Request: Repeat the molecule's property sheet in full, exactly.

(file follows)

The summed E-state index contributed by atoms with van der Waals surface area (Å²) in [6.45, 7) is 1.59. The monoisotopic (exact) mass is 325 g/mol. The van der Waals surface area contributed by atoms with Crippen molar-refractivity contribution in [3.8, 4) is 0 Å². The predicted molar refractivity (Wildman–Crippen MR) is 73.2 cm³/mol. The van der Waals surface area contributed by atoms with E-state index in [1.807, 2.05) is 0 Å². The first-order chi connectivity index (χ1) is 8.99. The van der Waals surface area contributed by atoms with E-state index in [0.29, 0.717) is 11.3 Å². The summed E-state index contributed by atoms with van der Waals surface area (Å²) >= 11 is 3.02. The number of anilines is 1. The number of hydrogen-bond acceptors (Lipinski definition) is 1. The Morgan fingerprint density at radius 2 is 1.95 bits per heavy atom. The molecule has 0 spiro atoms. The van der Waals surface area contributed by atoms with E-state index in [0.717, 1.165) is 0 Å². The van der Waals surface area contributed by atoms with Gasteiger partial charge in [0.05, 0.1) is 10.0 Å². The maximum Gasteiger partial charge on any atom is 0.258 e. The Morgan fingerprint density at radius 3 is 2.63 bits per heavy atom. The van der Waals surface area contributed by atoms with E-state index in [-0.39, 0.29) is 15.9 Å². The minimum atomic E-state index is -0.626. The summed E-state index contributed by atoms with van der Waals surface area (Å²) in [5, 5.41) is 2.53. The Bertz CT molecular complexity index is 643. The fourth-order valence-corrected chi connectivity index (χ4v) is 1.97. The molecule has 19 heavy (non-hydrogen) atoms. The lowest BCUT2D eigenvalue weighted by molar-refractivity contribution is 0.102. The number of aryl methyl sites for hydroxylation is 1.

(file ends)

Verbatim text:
The summed E-state index contributed by atoms with van der Waals surface area (Å²) in [6.45, 7) is 1.59. The monoisotopic (exact) mass is 325 g/mol. The van der Waals surface area contributed by atoms with Crippen molar-refractivity contribution in [3.8, 4) is 0 Å². The predicted molar refractivity (Wildman–Crippen MR) is 73.2 cm³/mol. The van der Waals surface area contributed by atoms with E-state index in [1.807, 2.05) is 0 Å². The first-order chi connectivity index (χ1) is 8.99. The van der Waals surface area contributed by atoms with E-state index in [0.29, 0.717) is 11.3 Å². The summed E-state index contributed by atoms with van der Waals surface area (Å²) >= 11 is 3.02. The number of anilines is 1. The number of hydrogen-bond acceptors (Lipinski definition) is 1. The Morgan fingerprint density at radius 2 is 1.95 bits per heavy atom. The molecule has 0 spiro atoms. The van der Waals surface area contributed by atoms with E-state index in [0.717, 1.165) is 0 Å². The van der Waals surface area contributed by atoms with Gasteiger partial charge in [0.05, 0.1) is 10.0 Å². The maximum Gasteiger partial charge on any atom is 0.258 e. The Morgan fingerprint density at radius 3 is 2.63 bits per heavy atom. The van der Waals surface area contributed by atoms with E-state index in [-0.39, 0.29) is 15.9 Å². The minimum atomic E-state index is -0.626. The summed E-state index contributed by atoms with van der Waals surface area (Å²) in [5, 5.41) is 2.53. The Bertz CT molecular complexity index is 643. The fourth-order valence-corrected chi connectivity index (χ4v) is 1.97. The molecule has 19 heavy (non-hydrogen) atoms. The lowest BCUT2D eigenvalue weighted by molar-refractivity contribution is 0.102. The number of aryl methyl sites for hydroxylation is 1.